Goals Panel Touts Review of Instructional Materials
Educators could soon get some guidance on being savvy shoppers for textbooks and software.
In the same way that Consumer Reports educates those looking for the best refrigerator or videocassette recorder, so, too, should an independent review service evaluate instructional materials, according to the National Education Goals Panel.
At its meeting here last week, the goals panel asked the independent education-standards group Achieve, with which it shares several board members, to sponsor the creation of such a service.
The 18-member goals panel is a bipartisan group made up of eight governors, four members of Congress, four state legislators, and Secretary of Education Richard W. Riley and his senior adviser, Carol H. Rasco. It dates from 1990 and monitors progress toward the education goals--to be attained by 2000--that were established after the first national education summit in 1989.
Achieve, based in Cambridge, Mass., was created last year by governors and corporate executives to shepherd the education reforms agreed to at the 1996 national education summit. ("'Entity' Has New Name and $5 Million in Support," Oct. 23, 1996.) Its mission, in part, is to provide help and advice to states that want to have more rigorous academic standards and assessments of student learning.
Achieve's board of directors met immediately following the goals panel session in the same Capitol Hill hotel. But a packed agenda prevented a complete discussion of the idea of a materials-evaluation service, said Achieve's president, Robert B. Schwartz.
At its first meeting since Mr. Schwartz took his post this past summer, the Achieve board had many administrative matters on its plate as well as such policy items as a soon-to-be-announced partnership with other organizations. The partner groups are to work with Achieve to help states benchmark their standards and assessments to the best educational practices both here and abroad, Mr. Schwartz said.
But the board wanted to hear more about the materials-evaluation idea, Mr. Schwartz said, so it is to be taken up again in February at the group's next meeting. "I think it's [an issue] that is appropriate for Achieve," he added.
Achieve's board includes Democratic Govs. James B. Hunt Jr. of North Carolina and Roy Romer of Colorado and Republican Govs. John Engler of Michigan and Tommy G. Thompson of Wisconsin, all of whom also serve on the goals panel.
As conceived by the goals panel, the materials-review service would evaluate whether instructional materials were "aligned with challenging academic standards, balance depth and breadth, focus on the underlying concepts in the field, and offer clarity of writing."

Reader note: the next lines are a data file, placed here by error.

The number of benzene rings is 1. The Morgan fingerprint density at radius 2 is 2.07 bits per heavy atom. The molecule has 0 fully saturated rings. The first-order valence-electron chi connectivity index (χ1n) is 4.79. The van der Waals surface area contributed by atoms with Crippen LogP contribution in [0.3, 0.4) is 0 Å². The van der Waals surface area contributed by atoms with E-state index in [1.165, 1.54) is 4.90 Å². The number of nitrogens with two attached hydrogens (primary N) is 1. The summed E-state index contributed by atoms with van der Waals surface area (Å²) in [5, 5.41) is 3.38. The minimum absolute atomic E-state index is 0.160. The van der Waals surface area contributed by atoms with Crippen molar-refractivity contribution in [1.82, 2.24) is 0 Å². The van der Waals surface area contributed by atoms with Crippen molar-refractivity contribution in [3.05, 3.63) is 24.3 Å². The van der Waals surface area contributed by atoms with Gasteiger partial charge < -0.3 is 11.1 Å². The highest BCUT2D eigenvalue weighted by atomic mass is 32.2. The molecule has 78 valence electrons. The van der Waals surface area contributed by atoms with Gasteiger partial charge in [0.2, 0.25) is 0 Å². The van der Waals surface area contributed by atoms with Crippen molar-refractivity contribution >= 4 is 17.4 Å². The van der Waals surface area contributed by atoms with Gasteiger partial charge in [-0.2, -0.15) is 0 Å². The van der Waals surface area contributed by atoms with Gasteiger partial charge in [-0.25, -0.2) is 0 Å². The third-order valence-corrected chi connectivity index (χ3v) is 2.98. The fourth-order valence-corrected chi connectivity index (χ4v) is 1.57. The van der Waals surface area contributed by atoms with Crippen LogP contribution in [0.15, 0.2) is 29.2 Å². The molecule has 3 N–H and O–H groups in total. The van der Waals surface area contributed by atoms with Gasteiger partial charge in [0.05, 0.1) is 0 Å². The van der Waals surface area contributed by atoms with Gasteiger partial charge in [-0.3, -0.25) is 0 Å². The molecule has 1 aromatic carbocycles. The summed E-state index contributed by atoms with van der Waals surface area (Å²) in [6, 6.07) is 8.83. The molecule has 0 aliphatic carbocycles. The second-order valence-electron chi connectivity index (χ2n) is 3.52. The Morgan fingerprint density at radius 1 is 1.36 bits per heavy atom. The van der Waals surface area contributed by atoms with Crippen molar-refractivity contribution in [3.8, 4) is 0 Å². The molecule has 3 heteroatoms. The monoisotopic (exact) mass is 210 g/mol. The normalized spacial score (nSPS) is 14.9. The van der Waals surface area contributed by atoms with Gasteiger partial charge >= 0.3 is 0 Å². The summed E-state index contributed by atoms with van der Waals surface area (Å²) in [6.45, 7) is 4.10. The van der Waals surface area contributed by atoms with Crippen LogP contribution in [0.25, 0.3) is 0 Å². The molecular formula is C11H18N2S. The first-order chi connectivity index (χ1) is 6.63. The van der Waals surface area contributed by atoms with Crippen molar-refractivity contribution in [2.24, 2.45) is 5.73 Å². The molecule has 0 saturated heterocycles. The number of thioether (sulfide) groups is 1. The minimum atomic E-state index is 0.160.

The service's reports would be available to interested educators, policymakers, and the public.
The goals panel's vote to encourage such a project was unusual in itself. It has not in the past four years had such an "action" item on its agenda, said Ken Nelson, the panel's executive director.
Also last week, the goals panel released its seventh annual report on the nation's progress toward meeting the eight education goals, which include improving student achievement, high school graduation rates, teachers' skills, and school safety.
The report showed mixed results. Since the group's report last year, national performance had improved in six of 20 areas and declined in seven. Improvement came in the number of 2-year-olds who have been immunized against diseases and in better mathematics achievement among 4th, 8th, and 12th graders. But reading achievement for 12th graders declined, and the percentage of secondary school teachers who hold a degree in their main teaching assignment fell. Achievement was based on National Assessment of Educational Progress scores.
Performance by the states, meanwhile, has improved in eight areas since baseline data were collected, and worsened in five areas. In 14 areas, it has remained unchanged.
Members of the goals panel openly acknowledged that with 2000 slightly more than two years away, the deadline would arrive without all the goals having been met. "No, we're not going to reach all the goals by 2000, and that's too bad," Gov. Thompson told reporters at a press briefing here. Secretary Riley said he hoped that when 2000 came, the nation would keep pushing itself and reset some goals to be met in 2005, for instance.
The goals panel was able to produce a more detailed report this year thanks to additional congressional funding.